Print

Print


Thanks, Mike, for letting me know. I'll go ahead
and post it. This message should have gone to
the list. Methinks the list is having trouble,
it's all too human! ;)
 
Gratias de novo,
Othermike
 
Pro nonanglophonos,
methinks = I think (io pensa)
 
A 20:26 11/27/98, tu ha scribite:
>I enjoyed your answer here. Is there any specific reason you sent it to me
>off-list? Would you mind posting it or mind if I do?
>
>Mike wrote:
>
>> A 14:58 11/26/98, tu scribeva:
>>
>> [Extracto]
>>
>> >I think IAL's can help in solving some language problems (mostly as an
>> >interlanguage when people from different countries do not share a native
>> >language) and are useless for others (mediating language conflicts within
>> >single countries).
>> >
>> >I think finding specific cases in which an IAL can do good is a productive
>> >approach. Currently, I think the EU translating and contact language mess
>> >is a prime opportunity. I'm not sure what any IALists are doing about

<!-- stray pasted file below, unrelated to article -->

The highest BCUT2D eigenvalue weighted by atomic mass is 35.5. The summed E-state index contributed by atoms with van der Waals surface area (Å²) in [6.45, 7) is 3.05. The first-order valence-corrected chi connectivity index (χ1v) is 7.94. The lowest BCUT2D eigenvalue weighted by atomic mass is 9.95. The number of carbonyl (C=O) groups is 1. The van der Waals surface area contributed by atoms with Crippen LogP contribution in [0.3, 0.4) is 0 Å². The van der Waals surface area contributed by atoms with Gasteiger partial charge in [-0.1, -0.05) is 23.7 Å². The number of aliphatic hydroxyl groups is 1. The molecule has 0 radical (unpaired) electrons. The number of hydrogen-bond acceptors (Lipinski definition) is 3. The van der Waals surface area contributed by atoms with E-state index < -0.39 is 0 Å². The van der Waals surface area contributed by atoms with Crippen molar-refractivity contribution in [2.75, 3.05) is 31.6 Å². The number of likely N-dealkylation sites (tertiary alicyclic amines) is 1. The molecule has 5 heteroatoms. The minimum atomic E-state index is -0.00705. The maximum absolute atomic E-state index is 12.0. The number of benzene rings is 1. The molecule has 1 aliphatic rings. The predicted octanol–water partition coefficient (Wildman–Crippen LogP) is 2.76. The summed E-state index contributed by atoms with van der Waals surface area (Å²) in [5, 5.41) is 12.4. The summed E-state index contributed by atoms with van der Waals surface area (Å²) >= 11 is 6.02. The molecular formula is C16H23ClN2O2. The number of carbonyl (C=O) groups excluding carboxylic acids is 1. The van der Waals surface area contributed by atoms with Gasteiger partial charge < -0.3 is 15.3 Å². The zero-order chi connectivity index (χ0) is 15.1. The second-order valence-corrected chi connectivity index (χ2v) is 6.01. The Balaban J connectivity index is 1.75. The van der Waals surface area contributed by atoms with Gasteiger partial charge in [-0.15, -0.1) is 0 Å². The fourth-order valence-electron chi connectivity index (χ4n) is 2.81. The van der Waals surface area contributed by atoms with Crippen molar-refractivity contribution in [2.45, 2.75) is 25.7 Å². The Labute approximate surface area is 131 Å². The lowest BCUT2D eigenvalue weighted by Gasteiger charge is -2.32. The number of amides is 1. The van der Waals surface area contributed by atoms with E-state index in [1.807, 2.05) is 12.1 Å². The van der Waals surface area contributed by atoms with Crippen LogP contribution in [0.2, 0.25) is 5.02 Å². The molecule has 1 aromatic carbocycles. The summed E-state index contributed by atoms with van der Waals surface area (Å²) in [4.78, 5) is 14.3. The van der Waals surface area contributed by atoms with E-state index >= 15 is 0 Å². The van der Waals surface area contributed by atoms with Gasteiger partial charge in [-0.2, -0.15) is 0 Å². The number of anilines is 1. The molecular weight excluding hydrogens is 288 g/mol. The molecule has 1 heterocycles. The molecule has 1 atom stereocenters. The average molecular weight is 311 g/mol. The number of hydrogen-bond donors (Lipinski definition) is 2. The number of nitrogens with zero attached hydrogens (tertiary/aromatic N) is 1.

it though.
>> >
>> >
>> >Amike,
>> >Mikefarris
>> >
>> You make a very important point. One attempt to address the lingual mess
>> is in International Languages: A Matter for Interlingua, a recent
(1990s) book
>> by F. Peter Gopsill. Panorama often hashes out these issues, and I believe
>> that the Interlinguists (mainly the UMI) make fairly regular petitions to
>> the EU.
>> The Tribuna de Europa actually began at the initiative of a very prolific
>> Brazilian when the United Nations requested an Interlingua translation of
>> the Universal Declaration of Human Rights (Declaration Universal del
>> Derectos Human).
>>
>> Yes, I think we should address specifics. A monolithic "language problem"
>> can't really be responded to. What exactly IS the problem? We can't
define such a
>> general concept, so we can't resolve it. Instead let's enumerate exactly
what
>> things are happening and evaluate which ones we can solve, and how.
>>
>> And yes, there will be problems that an IAL just isn't made for.
>>
>> Amicalmente,
>> MikeRamsay
>
>
>
>